VIA Apollo KX133 Athlon Chipset - Part 1by Anand Lal Shimpi on February 7, 2000 11:51 PM EST
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We just mentioned that most of the KX133 design is “borrowed” from previous VIA chipsets, and the first example of that is the VT82C686A (commonly known as the 686A) South Bridge.
The 686A was first introduced on the Apollo Pro 133 chipset but is referred to as an option on the old Apollo Pro, a P6 chipset, as VIA’s Super South Bridge, this of course being an improvement over the 596B regular South Bridge. The 686A has been paired up with the 693 North Bridge for use with the Apollo Pro+, again with the 693A North Bridge for the Apollo Pro 133, and once again with the 694X North Bridge of the Apollo Pro 133A.
The flexibility of VIA’s North/South bridge setup is one reason they have kept it around for so long, and it has allowed them to use the 686A on their two Super7 chipsets, the MVP3 and the MVP4.
On the Athlon side of things, the 686A was the replacement South Bridge for the AMD 756 in designs that implemented the AMD 750 chipset. Now, the 686A is back once again with the Apollo KX133 chipset. As you can see, the 686A has been around for quite some time, and thus it didn’t take much effort for VIA to use it as the South Bridge of the KX133 chipset.
The 0.35-micron, 352-pin 686A remains unmodified from its original introduction and use on the P6 chipsets, and thus the specs remain the same. Let’s discuss the benefits of each one of these features to see what they actually accomplish:
· Inter-operable with VIA and other Host-to-PCI Bridges – As we just finished discussing, the fact of the matter is that the 686A can be used on a number of VIA chipset implementations, thus helping to keep costs down since VIA only has to manufacture one chip that can be implemented on a number of motherboard designs.
· Integrated PCI-to-ISA Bridge – This feature, present on the now old Intel piix4 and piix4e South Bridges but absent on the i820 and i810(E) chipsets, allows for the implementation of ISA slots on a motherboard that uses the 686A without having to use an external PCI-to-ISA Bridge. This helps save PCB space and cut costs. On the reverse side of things, ISA slots are quickly dying so this feature is becoming less of a necessity.
· Ultra ATA 33/66 PCI EIDE Controller – Just recently, Ultra ATA 33 has began to be saturated by the latest 7200 RPM IDE hard drives, so Ultra ATA 66 support is definitely a desired feature. While Intel is supposed to announce ATA-100 support in the near future, it will be a while before hard drives saturate the 66MB/s peak transfer rates of the Ultra ATA 66 specification.
· Integrated Super I/O Controller – Unique to the 686A, the integrated Super I/O controller takes care of all of the basic I/O needs of a motherboard. It provides the serial, IR, and parallel ports as well as the Floppy Disk Controller for the motherboard. Why is this so special? Well, currently no Intel chipset has these features integrated into any part of the chipset, meaning they have to resort to an external I/O controller to provide these functions. This external controller not only occupies PCB area on the motherboard it also adds the cost of another chip to the price of the motherboard. This is a feature the AMD 756 South Bridge does not support, one reason why many motherboard manufacturers chose to go with the 686A over the AMD 756 in their Athlon motherboard implementations.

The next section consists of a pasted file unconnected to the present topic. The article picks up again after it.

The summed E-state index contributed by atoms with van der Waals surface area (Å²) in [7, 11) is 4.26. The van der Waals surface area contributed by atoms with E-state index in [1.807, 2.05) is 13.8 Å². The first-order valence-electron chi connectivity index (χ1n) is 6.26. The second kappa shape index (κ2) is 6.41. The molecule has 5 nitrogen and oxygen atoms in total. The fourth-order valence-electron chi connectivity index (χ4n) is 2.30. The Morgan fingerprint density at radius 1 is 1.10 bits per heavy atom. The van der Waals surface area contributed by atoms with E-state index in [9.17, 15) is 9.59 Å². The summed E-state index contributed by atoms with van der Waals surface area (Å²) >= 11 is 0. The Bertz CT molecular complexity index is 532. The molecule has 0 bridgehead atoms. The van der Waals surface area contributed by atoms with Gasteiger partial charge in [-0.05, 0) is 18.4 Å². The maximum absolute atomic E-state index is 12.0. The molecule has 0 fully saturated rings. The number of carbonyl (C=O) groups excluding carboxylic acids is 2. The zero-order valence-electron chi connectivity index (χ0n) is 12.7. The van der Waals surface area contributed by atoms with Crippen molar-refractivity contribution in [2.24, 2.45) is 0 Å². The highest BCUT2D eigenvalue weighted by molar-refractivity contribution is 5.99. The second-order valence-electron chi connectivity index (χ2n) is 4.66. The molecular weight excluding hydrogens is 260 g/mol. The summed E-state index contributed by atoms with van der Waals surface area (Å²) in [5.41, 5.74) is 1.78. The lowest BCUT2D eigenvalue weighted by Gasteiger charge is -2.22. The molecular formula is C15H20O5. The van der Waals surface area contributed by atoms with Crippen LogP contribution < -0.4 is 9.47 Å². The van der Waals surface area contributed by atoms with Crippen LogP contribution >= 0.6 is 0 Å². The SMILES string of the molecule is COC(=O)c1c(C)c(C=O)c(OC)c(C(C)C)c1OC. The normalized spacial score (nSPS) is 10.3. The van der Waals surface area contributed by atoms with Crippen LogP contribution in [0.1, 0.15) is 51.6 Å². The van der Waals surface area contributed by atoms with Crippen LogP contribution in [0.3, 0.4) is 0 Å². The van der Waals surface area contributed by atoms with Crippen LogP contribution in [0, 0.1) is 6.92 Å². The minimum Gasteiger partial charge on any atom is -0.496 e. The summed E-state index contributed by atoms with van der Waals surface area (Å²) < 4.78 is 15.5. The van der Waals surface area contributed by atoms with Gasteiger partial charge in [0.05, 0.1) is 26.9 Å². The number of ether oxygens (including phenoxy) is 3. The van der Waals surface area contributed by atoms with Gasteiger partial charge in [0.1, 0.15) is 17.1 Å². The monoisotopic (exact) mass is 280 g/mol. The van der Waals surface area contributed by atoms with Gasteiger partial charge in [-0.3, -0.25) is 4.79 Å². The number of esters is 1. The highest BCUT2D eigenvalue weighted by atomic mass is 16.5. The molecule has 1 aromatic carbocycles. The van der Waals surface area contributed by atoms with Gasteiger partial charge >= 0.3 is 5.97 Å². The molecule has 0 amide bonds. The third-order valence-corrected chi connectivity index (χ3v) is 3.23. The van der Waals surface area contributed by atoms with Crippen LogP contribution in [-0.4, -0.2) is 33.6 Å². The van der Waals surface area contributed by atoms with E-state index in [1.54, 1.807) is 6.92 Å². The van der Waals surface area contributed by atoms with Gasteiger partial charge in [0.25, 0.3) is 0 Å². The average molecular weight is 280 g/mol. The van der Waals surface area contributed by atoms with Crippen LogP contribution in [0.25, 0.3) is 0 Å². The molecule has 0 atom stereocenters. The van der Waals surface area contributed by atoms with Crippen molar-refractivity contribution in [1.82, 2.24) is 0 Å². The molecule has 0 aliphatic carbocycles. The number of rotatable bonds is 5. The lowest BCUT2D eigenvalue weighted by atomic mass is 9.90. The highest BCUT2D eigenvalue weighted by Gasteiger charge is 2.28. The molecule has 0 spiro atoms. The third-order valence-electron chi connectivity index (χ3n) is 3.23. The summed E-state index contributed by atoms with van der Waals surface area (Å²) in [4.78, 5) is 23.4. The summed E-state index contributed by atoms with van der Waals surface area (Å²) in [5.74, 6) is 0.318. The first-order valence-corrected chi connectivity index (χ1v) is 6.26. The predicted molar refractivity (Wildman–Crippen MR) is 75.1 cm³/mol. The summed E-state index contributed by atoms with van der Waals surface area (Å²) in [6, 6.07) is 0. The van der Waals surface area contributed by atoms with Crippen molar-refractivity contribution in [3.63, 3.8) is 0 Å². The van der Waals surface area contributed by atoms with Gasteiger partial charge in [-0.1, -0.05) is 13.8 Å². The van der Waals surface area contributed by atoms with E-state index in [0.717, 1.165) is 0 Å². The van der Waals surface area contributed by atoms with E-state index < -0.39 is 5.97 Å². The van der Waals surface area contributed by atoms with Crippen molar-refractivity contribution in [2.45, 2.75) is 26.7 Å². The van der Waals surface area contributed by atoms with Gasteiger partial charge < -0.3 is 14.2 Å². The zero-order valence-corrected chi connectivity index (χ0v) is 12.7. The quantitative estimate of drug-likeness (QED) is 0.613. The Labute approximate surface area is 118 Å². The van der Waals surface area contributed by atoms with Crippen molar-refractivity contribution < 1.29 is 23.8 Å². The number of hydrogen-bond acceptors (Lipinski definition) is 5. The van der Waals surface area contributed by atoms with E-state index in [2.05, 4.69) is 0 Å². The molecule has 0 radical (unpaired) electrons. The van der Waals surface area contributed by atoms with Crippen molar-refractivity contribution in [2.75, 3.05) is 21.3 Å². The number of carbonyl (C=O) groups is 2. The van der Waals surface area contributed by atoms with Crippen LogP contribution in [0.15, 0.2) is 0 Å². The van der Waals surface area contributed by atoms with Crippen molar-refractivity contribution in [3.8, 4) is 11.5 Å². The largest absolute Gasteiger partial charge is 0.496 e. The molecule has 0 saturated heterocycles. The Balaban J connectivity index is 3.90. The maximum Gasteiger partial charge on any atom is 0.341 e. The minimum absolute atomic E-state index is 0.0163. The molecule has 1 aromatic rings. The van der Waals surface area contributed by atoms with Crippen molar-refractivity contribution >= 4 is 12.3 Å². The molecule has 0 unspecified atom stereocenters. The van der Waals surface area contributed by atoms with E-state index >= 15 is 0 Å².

· AC’97 & MC’97 Support – KX133 motherboards that take advantage of the Audio Codec ’97 support of the 686A South Bridge will feature an AC’97 controller placed on the motherboard that drives an integrated audio output while supporting the use of the AMR (Audio Modem Riser) slot for higher quality audio or modem support. The reason for the use of the AMR slot is to place the more sensitive components on an AMR slot so that motherboard manufacturers don’t have to increase the production time of their products because of the certification required for sensitive analog components such as those on modems or higher quality audio devices. This is also why, in spite of the presence of the AMR slot, the motherboard manufacturers will go ahead and include audio inputs/outputs on the motherboard itself, so they don’t have to worry about the certification time required by an AMR card in order to ship their boards to OEMs with integrated sound.
Remember that these AC’97 controllers depend on the host CPU to do most of the work associated with their particular tasks, but because of this they add a negligible amount to the final cost of the motherboard.
· Integrated Hardware Monitoring – Once again, by integrating hardware monitoring onto the 686A South Bridge, VIA helps to cut motherboard manufacturing costs by removing yet another chip from the PCB. Most motherboards use an external chip to provide hardware monitoring functionality which takes up PCB space and adds the cost of the chip to the motherboard. The integrated hardware monitoring can monitor 5 voltages (including the voltage supplied to the 686A chip itself), three temperatures (including the temp of the 686A) and two fans.
· Universal Serial Bus Controller – The 686A’s USB controller goes one step above Intel’s current USB implementation by allowing support for up to 4 USB devices.
In the end, the 686A South Bridges helps to integrate three commonly external chips (I/O Controller, Hardware Monitoring Controller, and South Bridge) into one chip. This helps to bring the cost of motherboards using the 686A down to costs lower than what the AMD 756 implementations placed them at. So far so good from VIA.